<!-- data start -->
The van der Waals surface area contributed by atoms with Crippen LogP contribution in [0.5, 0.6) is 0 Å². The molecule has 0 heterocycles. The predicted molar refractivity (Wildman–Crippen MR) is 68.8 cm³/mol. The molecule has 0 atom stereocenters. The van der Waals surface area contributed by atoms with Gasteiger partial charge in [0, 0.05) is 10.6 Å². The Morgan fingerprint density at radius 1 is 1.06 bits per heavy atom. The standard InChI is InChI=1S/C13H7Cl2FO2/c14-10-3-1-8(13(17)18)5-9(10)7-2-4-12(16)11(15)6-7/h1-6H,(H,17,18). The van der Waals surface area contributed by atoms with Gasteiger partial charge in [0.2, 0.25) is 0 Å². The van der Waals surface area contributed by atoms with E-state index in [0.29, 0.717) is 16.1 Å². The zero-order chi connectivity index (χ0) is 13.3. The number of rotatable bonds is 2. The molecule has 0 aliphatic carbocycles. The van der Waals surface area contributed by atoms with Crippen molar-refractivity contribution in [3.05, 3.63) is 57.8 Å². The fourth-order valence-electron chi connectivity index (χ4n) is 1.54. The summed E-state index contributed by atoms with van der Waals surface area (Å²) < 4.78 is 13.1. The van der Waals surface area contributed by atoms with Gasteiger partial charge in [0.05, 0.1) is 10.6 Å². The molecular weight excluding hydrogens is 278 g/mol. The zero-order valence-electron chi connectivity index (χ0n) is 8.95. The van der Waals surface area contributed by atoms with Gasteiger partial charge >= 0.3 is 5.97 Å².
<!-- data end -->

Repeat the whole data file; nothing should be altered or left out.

The van der Waals surface area contributed by atoms with Crippen LogP contribution in [0.5, 0.6) is 0 Å². The molecule has 0 heterocycles. The predicted molar refractivity (Wildman–Crippen MR) is 68.8 cm³/mol. The molecule has 0 atom stereocenters. The van der Waals surface area contributed by atoms with Gasteiger partial charge in [0, 0.05) is 10.6 Å². The Morgan fingerprint density at radius 1 is 1.06 bits per heavy atom. The standard InChI is InChI=1S/C13H7Cl2FO2/c14-10-3-1-8(13(17)18)5-9(10)7-2-4-12(16)11(15)6-7/h1-6H,(H,17,18). The van der Waals surface area contributed by atoms with Gasteiger partial charge in [0.2, 0.25) is 0 Å². The van der Waals surface area contributed by atoms with E-state index in [0.29, 0.717) is 16.1 Å². The zero-order chi connectivity index (χ0) is 13.3. The number of rotatable bonds is 2. The molecule has 0 aliphatic carbocycles. The van der Waals surface area contributed by atoms with Crippen molar-refractivity contribution in [3.05, 3.63) is 57.8 Å². The fourth-order valence-electron chi connectivity index (χ4n) is 1.54. The summed E-state index contributed by atoms with van der Waals surface area (Å²) < 4.78 is 13.1. The van der Waals surface area contributed by atoms with Gasteiger partial charge in [0.05, 0.1) is 10.6 Å². The molecular weight excluding hydrogens is 278 g/mol. The zero-order valence-electron chi connectivity index (χ0n) is 8.95. The van der Waals surface area contributed by atoms with Gasteiger partial charge >= 0.3 is 5.97 Å².